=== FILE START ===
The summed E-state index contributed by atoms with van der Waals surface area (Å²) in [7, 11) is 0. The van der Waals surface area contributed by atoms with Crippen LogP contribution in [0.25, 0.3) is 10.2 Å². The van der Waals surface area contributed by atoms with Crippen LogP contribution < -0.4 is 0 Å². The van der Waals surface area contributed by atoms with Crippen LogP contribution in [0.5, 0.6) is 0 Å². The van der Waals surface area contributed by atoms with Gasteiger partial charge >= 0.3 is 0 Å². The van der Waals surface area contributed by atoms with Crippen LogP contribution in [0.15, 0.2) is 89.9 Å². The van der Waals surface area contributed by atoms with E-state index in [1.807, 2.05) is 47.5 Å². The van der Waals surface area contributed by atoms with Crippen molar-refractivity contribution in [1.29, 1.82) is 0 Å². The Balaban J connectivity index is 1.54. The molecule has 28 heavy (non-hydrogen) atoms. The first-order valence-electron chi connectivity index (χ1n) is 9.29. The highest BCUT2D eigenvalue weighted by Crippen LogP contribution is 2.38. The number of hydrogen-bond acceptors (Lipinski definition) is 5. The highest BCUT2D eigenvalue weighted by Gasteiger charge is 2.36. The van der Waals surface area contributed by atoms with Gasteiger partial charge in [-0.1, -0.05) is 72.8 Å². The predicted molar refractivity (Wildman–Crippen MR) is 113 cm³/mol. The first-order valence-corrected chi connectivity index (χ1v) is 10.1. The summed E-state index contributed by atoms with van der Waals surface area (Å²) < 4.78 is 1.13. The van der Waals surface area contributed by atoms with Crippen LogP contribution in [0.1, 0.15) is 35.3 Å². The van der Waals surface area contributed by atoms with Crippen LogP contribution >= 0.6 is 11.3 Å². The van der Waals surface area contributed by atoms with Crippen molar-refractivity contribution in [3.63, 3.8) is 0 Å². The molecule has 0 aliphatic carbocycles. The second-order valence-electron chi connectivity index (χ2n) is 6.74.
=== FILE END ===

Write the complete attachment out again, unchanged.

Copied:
The summed E-state index contributed by atoms with van der Waals surface area (Å²) in [7, 11) is 0. The van der Waals surface area contributed by atoms with Crippen LogP contribution in [0.25, 0.3) is 10.2 Å². The van der Waals surface area contributed by atoms with Crippen LogP contribution < -0.4 is 0 Å². The van der Waals surface area contributed by atoms with Crippen LogP contribution in [0.5, 0.6) is 0 Å². The van der Waals surface area contributed by atoms with Gasteiger partial charge >= 0.3 is 0 Å². The van der Waals surface area contributed by atoms with Crippen LogP contribution in [0.15, 0.2) is 89.9 Å². The van der Waals surface area contributed by atoms with E-state index in [1.807, 2.05) is 47.5 Å². The van der Waals surface area contributed by atoms with Crippen molar-refractivity contribution in [1.29, 1.82) is 0 Å². The Balaban J connectivity index is 1.54. The molecule has 28 heavy (non-hydrogen) atoms. The first-order valence-electron chi connectivity index (χ1n) is 9.29. The highest BCUT2D eigenvalue weighted by Crippen LogP contribution is 2.38. The number of hydrogen-bond acceptors (Lipinski definition) is 5. The highest BCUT2D eigenvalue weighted by Gasteiger charge is 2.36. The van der Waals surface area contributed by atoms with Gasteiger partial charge in [-0.1, -0.05) is 72.8 Å². The predicted molar refractivity (Wildman–Crippen MR) is 113 cm³/mol. The first-order valence-corrected chi connectivity index (χ1v) is 10.1. The summed E-state index contributed by atoms with van der Waals surface area (Å²) < 4.78 is 1.13. The van der Waals surface area contributed by atoms with Crippen LogP contribution in [0.1, 0.15) is 35.3 Å². The van der Waals surface area contributed by atoms with Crippen LogP contribution >= 0.6 is 11.3 Å². The van der Waals surface area contributed by atoms with Crippen molar-refractivity contribution in [3.63, 3.8) is 0 Å². The molecule has 0 aliphatic carbocycles. The second-order valence-electron chi connectivity index (χ2n) is 6.74.